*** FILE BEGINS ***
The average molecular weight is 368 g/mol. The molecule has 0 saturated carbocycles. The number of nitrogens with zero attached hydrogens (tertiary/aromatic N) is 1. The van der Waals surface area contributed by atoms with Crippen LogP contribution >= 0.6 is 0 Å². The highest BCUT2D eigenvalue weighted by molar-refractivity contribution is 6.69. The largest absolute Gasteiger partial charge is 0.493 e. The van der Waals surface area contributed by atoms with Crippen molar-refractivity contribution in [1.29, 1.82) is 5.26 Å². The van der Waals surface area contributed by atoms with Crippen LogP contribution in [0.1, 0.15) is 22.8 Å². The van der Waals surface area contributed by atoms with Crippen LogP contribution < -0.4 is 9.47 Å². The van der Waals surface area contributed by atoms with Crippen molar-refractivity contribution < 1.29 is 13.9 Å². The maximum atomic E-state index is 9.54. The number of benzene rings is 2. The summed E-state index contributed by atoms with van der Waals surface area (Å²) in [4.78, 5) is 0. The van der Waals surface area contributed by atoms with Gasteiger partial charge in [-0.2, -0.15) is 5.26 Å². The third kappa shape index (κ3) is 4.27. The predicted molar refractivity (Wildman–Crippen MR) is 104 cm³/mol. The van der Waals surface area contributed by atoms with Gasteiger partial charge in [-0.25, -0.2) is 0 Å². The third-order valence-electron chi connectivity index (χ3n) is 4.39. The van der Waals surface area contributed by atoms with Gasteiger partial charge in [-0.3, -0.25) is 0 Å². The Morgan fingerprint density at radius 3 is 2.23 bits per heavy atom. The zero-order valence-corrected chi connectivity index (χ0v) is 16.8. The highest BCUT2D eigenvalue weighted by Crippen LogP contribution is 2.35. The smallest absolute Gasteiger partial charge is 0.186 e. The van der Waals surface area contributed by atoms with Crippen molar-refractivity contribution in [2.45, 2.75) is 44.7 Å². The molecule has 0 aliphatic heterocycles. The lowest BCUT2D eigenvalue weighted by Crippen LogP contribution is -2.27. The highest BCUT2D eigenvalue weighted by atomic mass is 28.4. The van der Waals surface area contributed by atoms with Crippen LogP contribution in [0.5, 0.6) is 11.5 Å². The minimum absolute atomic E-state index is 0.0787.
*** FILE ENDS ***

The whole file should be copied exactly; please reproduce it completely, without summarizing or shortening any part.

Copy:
The average molecular weight is 368 g/mol. The molecule has 0 saturated carbocycles. The number of nitrogens with zero attached hydrogens (tertiary/aromatic N) is 1. The van der Waals surface area contributed by atoms with Crippen LogP contribution >= 0.6 is 0 Å². The highest BCUT2D eigenvalue weighted by molar-refractivity contribution is 6.69. The largest absolute Gasteiger partial charge is 0.493 e. The van der Waals surface area contributed by atoms with Crippen molar-refractivity contribution in [1.29, 1.82) is 5.26 Å². The van der Waals surface area contributed by atoms with Crippen LogP contribution in [0.1, 0.15) is 22.8 Å². The van der Waals surface area contributed by atoms with Crippen LogP contribution < -0.4 is 9.47 Å². The van der Waals surface area contributed by atoms with Crippen molar-refractivity contribution < 1.29 is 13.9 Å². The maximum atomic E-state index is 9.54. The number of benzene rings is 2. The summed E-state index contributed by atoms with van der Waals surface area (Å²) in [4.78, 5) is 0. The van der Waals surface area contributed by atoms with Gasteiger partial charge in [-0.2, -0.15) is 5.26 Å². The third kappa shape index (κ3) is 4.27. The predicted molar refractivity (Wildman–Crippen MR) is 104 cm³/mol. The van der Waals surface area contributed by atoms with Gasteiger partial charge in [-0.25, -0.2) is 0 Å². The third-order valence-electron chi connectivity index (χ3n) is 4.39. The van der Waals surface area contributed by atoms with Gasteiger partial charge in [-0.3, -0.25) is 0 Å². The Morgan fingerprint density at radius 3 is 2.23 bits per heavy atom. The zero-order valence-corrected chi connectivity index (χ0v) is 16.8. The highest BCUT2D eigenvalue weighted by Crippen LogP contribution is 2.35. The smallest absolute Gasteiger partial charge is 0.186 e. The van der Waals surface area contributed by atoms with Crippen molar-refractivity contribution in [2.45, 2.75) is 44.7 Å². The molecule has 0 aliphatic heterocycles. The lowest BCUT2D eigenvalue weighted by Crippen LogP contribution is -2.27. The highest BCUT2D eigenvalue weighted by atomic mass is 28.4. The van der Waals surface area contributed by atoms with Crippen LogP contribution in [0.5, 0.6) is 11.5 Å². The minimum absolute atomic E-state index is 0.0787.